PALACE  FROZE  ASSOCIATE  JUSTICE  ONG  APPOINTMENT  TO  SUPREME  COURT

MANILA, MAY 18, 2007 (MANILA TIMES) By Sam Medivilla and Jomar Canlas, Reporters - Malacañang on Thursday froze the appointment of Sandigan­bayan Associate Justice Gregory Ong to the Supreme Court while it checks the circumstances of his selection.

Presidential Spokesman Ignacio Bunye said the members of the Judicial and Bar Council would be called to help clear up the issue of the appointment of Ong, who had been named to the antigraft court by former President Joseph Estrada.

Bunye did not say what the issue was but The Manila Times learned that the citizenship of Ong is under question.

A copy of Ong’s birth certificate obtained by The Times listed Ong’s citizenship as Chinese. The document showed that his father Eugenio Ong Han Seng was a Chinese born in Manila while his mother Dy Guiok Santos, was a Chinese born in Amoy, China.

Bunye said Malacañang has not withdrawn Ong’s appointment but merely held it in abeyance.

The President chooses nominees to the Supreme Court from a list submitted by the JBC. The JBC sent her eight names as replacement for Associate Justice Romeo Callejo, who retired on April 28.

“The question will have to be cleared first, but we believe that the decision was based on recommendation of JBC and I believe the JBC owes it to itself to clarify the qualifications of the nominees that they submitted to the President,” Bunye said.

Ong was chairman of the Sandiganbayan’s 4th Division and at 54 years old would have been the youngest member of the Supreme Court.

Executive Secretary Eduardo Ermita on Wednesday announced Ong’s appointment after getting clearance from Chief Justice Reynato Puno who is in Sydney, Australia.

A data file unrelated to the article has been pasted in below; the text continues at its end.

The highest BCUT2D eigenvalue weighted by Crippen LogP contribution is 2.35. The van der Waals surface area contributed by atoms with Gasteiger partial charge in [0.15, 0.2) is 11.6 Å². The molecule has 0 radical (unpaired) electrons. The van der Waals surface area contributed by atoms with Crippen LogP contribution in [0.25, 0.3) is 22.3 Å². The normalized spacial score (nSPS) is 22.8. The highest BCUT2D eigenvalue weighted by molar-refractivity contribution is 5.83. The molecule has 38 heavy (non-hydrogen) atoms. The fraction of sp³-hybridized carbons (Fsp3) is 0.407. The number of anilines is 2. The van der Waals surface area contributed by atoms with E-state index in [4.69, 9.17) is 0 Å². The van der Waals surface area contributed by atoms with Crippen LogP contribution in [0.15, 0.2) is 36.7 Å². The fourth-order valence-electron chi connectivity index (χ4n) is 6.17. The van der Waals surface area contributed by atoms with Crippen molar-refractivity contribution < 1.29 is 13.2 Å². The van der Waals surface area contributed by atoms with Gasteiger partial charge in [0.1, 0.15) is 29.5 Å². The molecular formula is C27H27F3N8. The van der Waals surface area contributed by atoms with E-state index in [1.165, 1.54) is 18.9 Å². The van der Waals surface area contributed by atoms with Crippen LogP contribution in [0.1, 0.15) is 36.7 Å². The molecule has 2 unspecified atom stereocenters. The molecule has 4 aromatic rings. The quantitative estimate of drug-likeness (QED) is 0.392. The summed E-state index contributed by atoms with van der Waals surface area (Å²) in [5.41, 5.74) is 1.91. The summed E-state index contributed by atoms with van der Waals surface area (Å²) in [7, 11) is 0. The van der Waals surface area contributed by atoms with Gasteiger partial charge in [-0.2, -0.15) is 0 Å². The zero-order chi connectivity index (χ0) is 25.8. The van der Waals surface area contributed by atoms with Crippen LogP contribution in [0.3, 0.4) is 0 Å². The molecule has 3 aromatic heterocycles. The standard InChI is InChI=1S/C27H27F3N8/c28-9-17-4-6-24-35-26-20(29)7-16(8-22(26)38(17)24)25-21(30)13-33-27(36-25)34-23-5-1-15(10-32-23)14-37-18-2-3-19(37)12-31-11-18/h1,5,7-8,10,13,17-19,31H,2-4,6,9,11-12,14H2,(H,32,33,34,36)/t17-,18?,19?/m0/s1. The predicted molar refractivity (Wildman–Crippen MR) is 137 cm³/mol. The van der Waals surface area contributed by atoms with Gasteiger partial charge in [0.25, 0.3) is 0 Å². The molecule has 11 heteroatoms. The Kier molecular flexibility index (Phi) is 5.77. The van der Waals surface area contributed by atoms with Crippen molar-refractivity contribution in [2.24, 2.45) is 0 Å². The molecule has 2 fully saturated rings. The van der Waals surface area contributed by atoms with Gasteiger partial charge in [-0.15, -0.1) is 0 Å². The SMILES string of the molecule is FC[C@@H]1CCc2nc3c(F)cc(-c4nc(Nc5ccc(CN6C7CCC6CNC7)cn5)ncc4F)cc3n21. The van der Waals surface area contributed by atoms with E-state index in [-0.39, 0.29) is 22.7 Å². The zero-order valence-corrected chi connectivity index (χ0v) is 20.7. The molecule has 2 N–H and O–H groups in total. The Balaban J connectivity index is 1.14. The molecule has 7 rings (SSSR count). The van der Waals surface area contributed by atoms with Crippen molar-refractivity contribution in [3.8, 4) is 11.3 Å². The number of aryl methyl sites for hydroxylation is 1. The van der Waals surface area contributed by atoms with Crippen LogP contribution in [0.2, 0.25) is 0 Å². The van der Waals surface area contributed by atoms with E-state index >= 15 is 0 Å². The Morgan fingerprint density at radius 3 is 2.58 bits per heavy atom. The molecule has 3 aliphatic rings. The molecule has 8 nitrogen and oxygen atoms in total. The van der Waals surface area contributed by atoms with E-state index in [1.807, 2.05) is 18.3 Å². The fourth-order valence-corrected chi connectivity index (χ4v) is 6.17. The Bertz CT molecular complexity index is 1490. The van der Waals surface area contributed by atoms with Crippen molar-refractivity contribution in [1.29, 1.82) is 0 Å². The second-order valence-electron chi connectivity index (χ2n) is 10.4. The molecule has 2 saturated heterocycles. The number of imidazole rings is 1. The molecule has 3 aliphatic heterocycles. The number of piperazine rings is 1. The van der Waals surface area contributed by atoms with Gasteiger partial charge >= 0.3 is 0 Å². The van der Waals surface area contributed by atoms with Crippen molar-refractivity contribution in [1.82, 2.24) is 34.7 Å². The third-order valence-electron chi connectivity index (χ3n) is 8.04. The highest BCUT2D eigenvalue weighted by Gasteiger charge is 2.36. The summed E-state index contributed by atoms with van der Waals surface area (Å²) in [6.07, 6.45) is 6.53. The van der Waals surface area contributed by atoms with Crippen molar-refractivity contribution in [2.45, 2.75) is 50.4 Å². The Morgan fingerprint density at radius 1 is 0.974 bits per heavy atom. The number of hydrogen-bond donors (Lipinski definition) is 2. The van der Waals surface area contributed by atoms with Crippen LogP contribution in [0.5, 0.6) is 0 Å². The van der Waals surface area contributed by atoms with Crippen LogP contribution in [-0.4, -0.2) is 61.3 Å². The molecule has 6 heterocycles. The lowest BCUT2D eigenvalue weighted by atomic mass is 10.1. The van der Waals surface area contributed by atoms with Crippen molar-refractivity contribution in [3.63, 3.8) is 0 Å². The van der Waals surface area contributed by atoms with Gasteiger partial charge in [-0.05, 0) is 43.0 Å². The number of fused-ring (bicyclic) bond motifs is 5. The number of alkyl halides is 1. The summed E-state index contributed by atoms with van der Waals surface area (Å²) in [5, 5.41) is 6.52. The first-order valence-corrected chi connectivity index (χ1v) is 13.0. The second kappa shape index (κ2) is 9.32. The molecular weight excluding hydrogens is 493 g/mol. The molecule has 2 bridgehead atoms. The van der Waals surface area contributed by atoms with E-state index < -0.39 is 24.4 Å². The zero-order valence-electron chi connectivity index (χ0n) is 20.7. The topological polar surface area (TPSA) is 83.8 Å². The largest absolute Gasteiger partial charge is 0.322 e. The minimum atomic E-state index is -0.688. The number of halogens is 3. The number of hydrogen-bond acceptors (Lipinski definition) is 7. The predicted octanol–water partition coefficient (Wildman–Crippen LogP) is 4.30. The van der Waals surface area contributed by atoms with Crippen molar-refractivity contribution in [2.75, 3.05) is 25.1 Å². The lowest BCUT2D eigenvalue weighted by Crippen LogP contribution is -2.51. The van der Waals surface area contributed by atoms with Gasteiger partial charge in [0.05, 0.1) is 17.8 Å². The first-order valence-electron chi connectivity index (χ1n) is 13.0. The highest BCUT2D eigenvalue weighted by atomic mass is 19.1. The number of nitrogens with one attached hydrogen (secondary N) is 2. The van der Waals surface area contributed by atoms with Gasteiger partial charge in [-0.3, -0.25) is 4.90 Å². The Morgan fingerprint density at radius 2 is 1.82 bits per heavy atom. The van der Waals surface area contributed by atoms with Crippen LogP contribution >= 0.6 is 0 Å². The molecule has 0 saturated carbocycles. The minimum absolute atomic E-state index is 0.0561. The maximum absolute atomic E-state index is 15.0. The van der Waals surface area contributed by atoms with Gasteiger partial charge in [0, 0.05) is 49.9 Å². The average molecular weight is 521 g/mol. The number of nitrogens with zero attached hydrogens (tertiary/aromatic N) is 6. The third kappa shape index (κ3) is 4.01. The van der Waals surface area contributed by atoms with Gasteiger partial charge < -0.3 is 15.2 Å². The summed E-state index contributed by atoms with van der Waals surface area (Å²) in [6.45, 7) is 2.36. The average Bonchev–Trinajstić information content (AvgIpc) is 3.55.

Before he left, Puno was said to have rushed to Malacañang Wednesday night to question the constitutionality of Ong’s appointment.

Justice Antonio Carpio also reportedly dropped by at the Office of the President and pointed out to Palace officials the citizenship issue against Ong.

In a chance interview Bunye said Ong would be required to prove his Filipino citizenship.

Reached by The Times, Ong said he could not understand why the Supreme Court justices were questioning his appointment.

“They just wanted to put my good name down,” Ong said.

He said he is a natural-born Filipino citizen as attested by a certification from the Bureau of Immigration.

“There was also a finding made by the Department of Justice that my mother is a Filipino citizen because my grandmother Maria Santos was a Filipina. Therefore, I am a natural-born Filipino,” Ong said.

He said he became a lawyer, prosecutor, judge and San­diganbayan justice without anyone questioning his nationality.

Ong’s birth certificate noted that he was born May 25, 1953, in Blumentritt, San Juan. His Personal Data Sheet lists him a natural-born Filipino.

A highly reliable source in the Supreme Court told The Times that during the Court’s en banc on Wednesday, the justices discussed the issue of Ong’s nationality.

Acting Chief Justice Leo­nardo Quisimbing then called up Executive Secretary Eduardo Ermita and expressed his colleagues’ concern over Ong’s appointment.

Maria Luisa Villarama, clerk of Court of the SC en banc, wrote to Ermita to say that Ermita’s transmittal letter appointing Ong to Chief Justice Reynato Puno had been sent back because of questions over Ong’s nationality.

Puno was reportedly angry that the Judicial and Bar Council had overlooked the issue. Puno is chairman of the JBC.

Ong had applied to the Supreme Court six times before.

Under Article VIII, Section 7 (1) of the 1987 Constitution, “No person shall be appointed Member of the Supreme Court or any lower collegiate court unless he is a natural born citizen of the Philippines.”

Secretary Raul M. Gonzalez, an ex oficio member of the JBC, said Thursday that he was studying Ong case.

The JBC had submitted eight names to the President as Callejo’s replacement.

Sandiganbayan Presiding Justice Teresita Leonardo-De Castro and CA Justice Martin Villarama Jr. were the top nominees. The other nominees were CA Presiding Justice Ruben Reyes, Labor Secretary Arturo Brion, CA Justice Edgardo Cruz, Court of Tax Appeals Presiding Justice Ernesto Acosta and Sandiganbayan Justices Francisco Villaruz and Ong.

The Supreme Court voted for its nominees to the council. The SC gave Cruz 13 votes, Villarama got 12, De Castro, 11, Brion, CA Mindanao Executive Justice Teresita Dy Liacco Flores, 10. Not a single SC member voted for Ong.


Chief News Editor: Sol Jose Vanzi

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